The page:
Freight rates have spiked since the onset of Houthi attacks in the Red Sea

Uncertainty regarding the Gaza War feeds into scope of Red Sea disruption

Disruption to shipping in the Red Sea and Suez Canal will remain at a high level for as long as Israel persists with its war in Gaza or for as long as Israeli military operations there continue to result in an unprecedentedly high civilian death toll and damage to civilian infrastructure. Persistent and damaging attacks on Red Sea shipping from Houthi-controlled Yemen are likely to continue until at least April 2024, with a longer time frame possible should a meaningful Israeli de-escalation in Gaza fail to materialize.

Key Developments:

  • Since late November, Houthi militants have launched several missile, drone, and boat attacks on commercial vessels transiting the Bab al-Mandeb entrance to the Red Sea. The US has responded by establishing a multinational naval task force and launching airstrikes on Houthi assets. Most major shipping companies continue to suspend Red Sea services and reroute vessels around the Cape.
  • Shipping through the Red Sea has fallen heavily. From January 12 to January 16, 114 vessels were observed crossing the Bab al-Mandeb. This is down sharply from the 272 vessels observed during the corresponding period one month prior. The number of cargo ships transiting the Bab el-Mandeb fell to 12 from 53 during the period.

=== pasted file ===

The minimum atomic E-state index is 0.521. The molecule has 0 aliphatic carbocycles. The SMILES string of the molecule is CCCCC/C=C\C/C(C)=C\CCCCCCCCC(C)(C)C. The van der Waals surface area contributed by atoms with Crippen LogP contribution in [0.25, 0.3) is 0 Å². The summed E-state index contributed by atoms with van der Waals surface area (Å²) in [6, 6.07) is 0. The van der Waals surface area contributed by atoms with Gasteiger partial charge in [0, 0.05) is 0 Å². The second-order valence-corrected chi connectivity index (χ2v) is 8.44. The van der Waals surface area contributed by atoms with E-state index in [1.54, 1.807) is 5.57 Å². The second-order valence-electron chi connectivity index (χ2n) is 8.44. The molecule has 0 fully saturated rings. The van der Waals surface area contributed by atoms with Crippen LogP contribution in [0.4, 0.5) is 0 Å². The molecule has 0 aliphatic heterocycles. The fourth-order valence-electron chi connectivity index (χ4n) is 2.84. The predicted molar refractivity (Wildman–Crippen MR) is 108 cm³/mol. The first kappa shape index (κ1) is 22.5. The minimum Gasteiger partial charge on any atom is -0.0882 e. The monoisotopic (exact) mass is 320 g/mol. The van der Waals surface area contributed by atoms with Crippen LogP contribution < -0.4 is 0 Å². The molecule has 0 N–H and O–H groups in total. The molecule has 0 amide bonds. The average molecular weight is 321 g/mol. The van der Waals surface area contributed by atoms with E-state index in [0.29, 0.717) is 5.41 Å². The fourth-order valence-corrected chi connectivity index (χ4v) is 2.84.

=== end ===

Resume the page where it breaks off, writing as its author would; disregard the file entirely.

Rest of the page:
• Freight rates have spiked over recent weeks. The benchmark Global Container Freight Index rose by 150% from US$ 1,048 per 40’ container on October 20, 2023 to US$ 2,613 on January 12, 2024. Over the same period, the price of shipping a container from China/East Asia to North European or Mediterranean ports via Suez shot up fourfold and threefold, respectively.
  • Rates for cargoes headed to Israel have risen sharply from already-high levels. In January, shipping giant MSC increased its Israel rate from US$ 6,000 to US$ 7,000 per 40’ container. Meanwhile, a number of East Asian shippers have publicly or silently suspended service to Israel, and there have been reports of ship crews asking not to sail to the country.

Short-term Outlook: FrontierView expects disruptions to Red Sea level to persist at some level until April 2024. A period of at least 2–3 weeks with zero maritime incidents in the Red Sea would likely be needed to lower shipping firms’ risk perception and for traffic in the area to gradually normalize.